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Why do some bars in Spain want you to throw serviettes on the floor?

Alex Dunham
Alex Dunham - [email protected]
Why do some bars in Spain want you to throw serviettes on the floor?
It's often the traditional family-run bars where the decor hasn't changed in decades and the tapas have been famous for even longer where serviettes are thrown on the floor. (Photo by GABRIEL BOUYS / AFP)

You’ve probably been to a bar in Spain where you have some tapas or pintxos whilst standing up, you look down and see a mountain of used paper napkins. It may seem messy to tourists, but it’s a tradition with meaning.

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All across Spain there are humble, family-run bars where for decades waiters have been dishing out the same famed tapas like clockwork and at lightning speed.

Some bars or taverns may specialise in one particular dish or pintxo, or offer the grub for free with customers’ drinks, all of which adds to the popularity and chaos of the establishment. 

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What happens in some bars is that there’s an unwritten rule whereby the paper napkins that customers use to clean their hands and mouths after tucking into a piece of greasy ibérico ham or brine-dripping olives are simply chucked on the ground.

The pile of used serviettes quickly piles up, in part because the thin paper napkins that are traditionally used across eateries in Spain are notoriously useless at absorbing or cleaning, meaning that people get through a stack of them in one sitting. 

Food-loving foreigners in cities such as San Sebastián or Madrid are often surprised to see the mix of servilletas, bits of food, sugar sachets and toothpicks mounting up around customers’ feet, whilst locals carry on eating and chatting without giving it a second’s notice. 

Every little while when the mess gets out of hand, one of the waiters will come with a broom and dustpan to scoop up all the serviettes, although in some cases bars have fitted a section along the base of the bar where customers can drop the napkins into, almost like a dustbin. 

“Napkins on the floor are a sign that we offer a good service,” Kino Martínez, head of Gipuzkoa Hotel and Catering Association told his local daily Noticias de Gipuzkoa.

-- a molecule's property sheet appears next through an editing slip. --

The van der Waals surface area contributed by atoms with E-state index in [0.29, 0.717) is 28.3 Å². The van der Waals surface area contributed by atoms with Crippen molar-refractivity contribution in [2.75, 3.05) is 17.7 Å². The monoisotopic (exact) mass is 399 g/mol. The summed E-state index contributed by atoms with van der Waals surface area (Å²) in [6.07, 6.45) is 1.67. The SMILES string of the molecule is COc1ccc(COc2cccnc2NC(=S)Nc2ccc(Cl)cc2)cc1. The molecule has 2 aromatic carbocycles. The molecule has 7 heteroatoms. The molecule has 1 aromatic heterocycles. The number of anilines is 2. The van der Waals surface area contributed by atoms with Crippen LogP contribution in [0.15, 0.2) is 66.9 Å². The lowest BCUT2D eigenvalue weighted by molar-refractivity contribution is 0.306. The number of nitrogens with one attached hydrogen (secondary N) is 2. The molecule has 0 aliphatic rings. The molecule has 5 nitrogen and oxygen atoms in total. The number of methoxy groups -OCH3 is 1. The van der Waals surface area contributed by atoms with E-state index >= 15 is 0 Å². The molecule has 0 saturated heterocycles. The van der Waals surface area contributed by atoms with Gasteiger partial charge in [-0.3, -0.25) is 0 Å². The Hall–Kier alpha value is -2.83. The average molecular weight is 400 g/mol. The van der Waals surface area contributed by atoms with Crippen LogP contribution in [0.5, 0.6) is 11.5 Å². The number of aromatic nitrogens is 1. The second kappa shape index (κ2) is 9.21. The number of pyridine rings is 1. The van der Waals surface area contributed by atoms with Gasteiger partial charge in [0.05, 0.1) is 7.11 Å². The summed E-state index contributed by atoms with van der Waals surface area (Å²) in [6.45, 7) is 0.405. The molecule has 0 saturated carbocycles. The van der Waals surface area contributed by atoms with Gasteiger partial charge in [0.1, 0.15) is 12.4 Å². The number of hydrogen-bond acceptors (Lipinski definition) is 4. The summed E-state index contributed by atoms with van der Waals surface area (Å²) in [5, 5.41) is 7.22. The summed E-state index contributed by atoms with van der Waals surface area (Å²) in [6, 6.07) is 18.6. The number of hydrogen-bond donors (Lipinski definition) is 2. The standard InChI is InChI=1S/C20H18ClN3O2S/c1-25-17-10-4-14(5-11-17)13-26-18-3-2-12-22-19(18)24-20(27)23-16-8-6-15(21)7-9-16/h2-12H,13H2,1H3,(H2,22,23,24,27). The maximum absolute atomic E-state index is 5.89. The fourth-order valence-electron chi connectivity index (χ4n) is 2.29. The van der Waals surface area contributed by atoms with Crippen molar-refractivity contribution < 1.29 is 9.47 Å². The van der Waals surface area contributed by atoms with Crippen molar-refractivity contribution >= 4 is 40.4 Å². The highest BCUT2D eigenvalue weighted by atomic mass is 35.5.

“If there weren't any, it would be a bad sign," he concluded, adding that serviette littering is traditional in many bars in Spain’s northern Basque Country. 

This is generally the rule of thumb for locals, and consequently for foreigners on the lookout for hidden gems: if there’s a pile of crumpled up serviettes adorning the floor, it means the place is popular, probably because the food is good and/or cheap.

In the video below, titled " a good bar has serviettes on the ground", Youtuber Miquel Serrano argues that he hasn't been able to resolve the mystery of why Spaniards litter in bars but keep their homes so clean, but that this dirtiness gives the bar "essence", "happiness" and "makes it a Spanish bar and not a German one".

It’s worth stressing that not every bar, restaurant or tasca in Spain embraces this habit; it’s a rather old-school custom that you’ll spot at bars that have been around for decades (if not centuries) and not something to be done at flash new restaurants.

In fact, over the past decade a number of municipal bylaws have sought to end the somewhat dirty custom in some parts of the country. 

In 2022, the town hall of Almería in southern Spain announced it would fine bar owners who didn’t keep their floors clean between €120 and €750, with smaller penalties for customers who failed to put paper napkins in the bin. 

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Similar rules were brought out in Bilbao in 2014, with even a catchy rhyme used for the campaign to encourage the public to throw their serviettes in the allocated bins (encesta que no cuesta, something like ‘put it in the net, you won’t fret’).

"Now we sweep; if we got trash cans, they would also have to be emptied. It would mean the same work for us," Iñaki Zelaia, manager of San Sebastián’s Bartolo bar-restaurant, said at the time. 

"We sometimes tell tourists that if you like the pintxo, throw the napkin on the floor; if not, leave it on the plate. 

“And that's why there are so many paper serviettes on the floor".

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